6. Ella17

    Ella17 New Member

    I'm far more aware since journaling etc but perhaps have a way to go to be kinder to myself. Its certainly interesting to look at things from a different perspective and accept that life events or people's behaviour isn't under my control, but even when events dont turn out well to be able to see positives, realise that I'd done the best I could and not blame myself. I've bought the book from Amazon! Many thanks.
    Caro likes this.
  7. Cyclist2020

    Cyclist2020 Newcomer


    I'm new to this--on Day 8 of my SEP--but I completely understand where you're coming from. Frankly I've been shocked at how my journaling and reflections have been affecting me; a few days ago I almost had a (mild) panic attack after one of the exercises, and a night after that I woke up from sleep, anxious, for the first time in years. To be fair, my "issues" aren't all that severe in the grand scheme of things (I had pretty normal/healthy childhood, and I've never suffered from abuse or any significant trauma). My sense is that it's totally normal for this process to become overwhelming at times. Though, I also think that if something is too difficult for you to handle, you should really consider speaking with a trained therapist. For some of us, the emotional pain may be too intense to carry alone. Just my two cents. Best of luck to you on your journey.
  8. gazelle

    gazelle New Member

    I so appreciate this thread and the responses.

    First a bit of background: I've suffered from TMS for the last 22 years. I've recognized symptoms as TMS and used various techniques to cure them and then something else pops up. I've accepted that my mind stores tension in my body - the good news is that I have become better at getting less scared about symptoms and resolving them quite quickly. I think for me, expecting a life without TMS is like expecting a life without stress.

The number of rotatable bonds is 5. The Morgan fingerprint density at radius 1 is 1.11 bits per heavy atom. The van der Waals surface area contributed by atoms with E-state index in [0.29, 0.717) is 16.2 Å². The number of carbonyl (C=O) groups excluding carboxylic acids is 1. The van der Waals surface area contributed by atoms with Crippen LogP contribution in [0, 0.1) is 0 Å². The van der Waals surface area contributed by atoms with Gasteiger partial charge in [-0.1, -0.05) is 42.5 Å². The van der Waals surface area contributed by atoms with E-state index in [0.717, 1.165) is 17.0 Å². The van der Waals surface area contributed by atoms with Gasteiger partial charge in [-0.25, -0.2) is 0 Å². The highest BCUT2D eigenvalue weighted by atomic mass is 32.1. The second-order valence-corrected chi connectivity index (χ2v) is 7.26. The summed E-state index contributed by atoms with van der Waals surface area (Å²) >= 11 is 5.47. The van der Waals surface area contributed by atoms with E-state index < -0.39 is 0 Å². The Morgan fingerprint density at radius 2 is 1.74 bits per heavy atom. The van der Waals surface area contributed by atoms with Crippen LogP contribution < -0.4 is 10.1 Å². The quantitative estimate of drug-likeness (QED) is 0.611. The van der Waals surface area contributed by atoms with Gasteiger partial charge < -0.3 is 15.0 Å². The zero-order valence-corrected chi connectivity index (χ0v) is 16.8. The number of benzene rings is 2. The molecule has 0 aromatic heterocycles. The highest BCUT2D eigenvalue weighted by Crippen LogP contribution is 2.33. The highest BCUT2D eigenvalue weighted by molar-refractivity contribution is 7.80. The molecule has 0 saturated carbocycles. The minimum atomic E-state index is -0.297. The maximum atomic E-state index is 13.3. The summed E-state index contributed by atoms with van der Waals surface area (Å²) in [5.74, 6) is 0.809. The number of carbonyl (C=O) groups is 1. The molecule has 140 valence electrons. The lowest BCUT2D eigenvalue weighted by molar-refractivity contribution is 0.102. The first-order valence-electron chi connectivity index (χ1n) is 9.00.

So it all sounds good until the last year. My knees have had on off pain for years but both knees have become really painful in the last year. I really believed that this was real pain and tried PT - but they got worse. Then I decided it might be TMS so tried all my usual approaches to no avail. Then I simply gave up: life was so busy and there was lots to get on with.

    Then yesterday I bumped into someone and realized how narrow my life had become - how little of the things I love I was doing because of my knees, how I was hating all my passions (running and climbing) because of the pain and how I had painted a picture of the future that was really bleak. So I decided that I was going to "get back on the horse."

    But I am really reticent to start writing out my feelings again. I truly believe that after 20 years of on and off writing it simply makes me a lot worse. The pain intensifies, the fear, the anxiety. I start to live in a really dark place where only pain, anxiety and depression rule. I've tried the Nichol Sachs approach of just "write though this" and after one year I got seriously depressed. I'm a writer by trade, I love to write, so I don't shy away from writing. I just truly think that, aside from at the beginning, it has made me much, much worse rather than better.

    But I am not sure what to do. It seems that all TMS approaches involve writing out your feelings. And I feel that in some ways, the TMS practioners I have spoken to are much more adamant on "this way" than any conventional physician is in pushing a particular technique. So I have a bit of an imposter syndrome in thinking that this might not be the way for me.

    I'm stuck. I've tried the "Just get on with life regardless" but the pain has just limited my life so much in the last year.

    Thanks for any insights people might have

Share This Page